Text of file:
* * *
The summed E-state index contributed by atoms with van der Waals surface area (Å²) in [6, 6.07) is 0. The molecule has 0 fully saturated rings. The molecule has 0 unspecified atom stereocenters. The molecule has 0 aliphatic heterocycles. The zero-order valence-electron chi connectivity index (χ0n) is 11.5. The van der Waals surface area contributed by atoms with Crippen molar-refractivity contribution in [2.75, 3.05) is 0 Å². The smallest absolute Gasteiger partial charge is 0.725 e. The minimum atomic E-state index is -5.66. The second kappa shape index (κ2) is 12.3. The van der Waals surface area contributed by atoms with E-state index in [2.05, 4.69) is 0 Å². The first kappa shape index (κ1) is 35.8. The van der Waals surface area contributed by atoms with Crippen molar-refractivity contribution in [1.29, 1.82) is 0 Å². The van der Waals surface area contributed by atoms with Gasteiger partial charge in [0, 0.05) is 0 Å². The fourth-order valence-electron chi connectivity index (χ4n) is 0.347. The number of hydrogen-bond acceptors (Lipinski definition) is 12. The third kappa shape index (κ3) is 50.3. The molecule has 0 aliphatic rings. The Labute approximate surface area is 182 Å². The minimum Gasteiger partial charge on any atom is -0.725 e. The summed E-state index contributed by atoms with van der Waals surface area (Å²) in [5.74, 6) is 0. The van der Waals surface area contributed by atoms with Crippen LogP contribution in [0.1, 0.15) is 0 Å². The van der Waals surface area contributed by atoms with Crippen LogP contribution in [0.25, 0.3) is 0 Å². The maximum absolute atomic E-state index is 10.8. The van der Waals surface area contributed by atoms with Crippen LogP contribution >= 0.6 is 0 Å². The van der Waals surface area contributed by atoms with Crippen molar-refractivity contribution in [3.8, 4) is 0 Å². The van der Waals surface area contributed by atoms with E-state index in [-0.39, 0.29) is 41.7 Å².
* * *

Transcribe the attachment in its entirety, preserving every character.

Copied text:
The summed E-state index contributed by atoms with van der Waals surface area (Å²) in [6, 6.07) is 0. The molecule has 0 fully saturated rings. The molecule has 0 unspecified atom stereocenters. The molecule has 0 aliphatic heterocycles. The zero-order valence-electron chi connectivity index (χ0n) is 11.5. The van der Waals surface area contributed by atoms with Crippen molar-refractivity contribution in [2.75, 3.05) is 0 Å². The smallest absolute Gasteiger partial charge is 0.725 e. The minimum atomic E-state index is -5.66. The second kappa shape index (κ2) is 12.3. The van der Waals surface area contributed by atoms with E-state index in [2.05, 4.69) is 0 Å². The first kappa shape index (κ1) is 35.8. The van der Waals surface area contributed by atoms with Crippen molar-refractivity contribution in [1.29, 1.82) is 0 Å². The van der Waals surface area contributed by atoms with Gasteiger partial charge in [0, 0.05) is 0 Å². The fourth-order valence-electron chi connectivity index (χ4n) is 0.347. The number of hydrogen-bond acceptors (Lipinski definition) is 12. The third kappa shape index (κ3) is 50.3. The molecule has 0 aliphatic rings. The Labute approximate surface area is 182 Å². The minimum Gasteiger partial charge on any atom is -0.725 e. The summed E-state index contributed by atoms with van der Waals surface area (Å²) in [5.74, 6) is 0. The van der Waals surface area contributed by atoms with Crippen LogP contribution in [0.1, 0.15) is 0 Å². The van der Waals surface area contributed by atoms with Crippen LogP contribution in [0.25, 0.3) is 0 Å². The maximum absolute atomic E-state index is 10.8. The van der Waals surface area contributed by atoms with Crippen LogP contribution >= 0.6 is 0 Å². The van der Waals surface area contributed by atoms with Crippen molar-refractivity contribution in [3.8, 4) is 0 Å². The van der Waals surface area contributed by atoms with E-state index in [-0.39, 0.29) is 41.7 Å².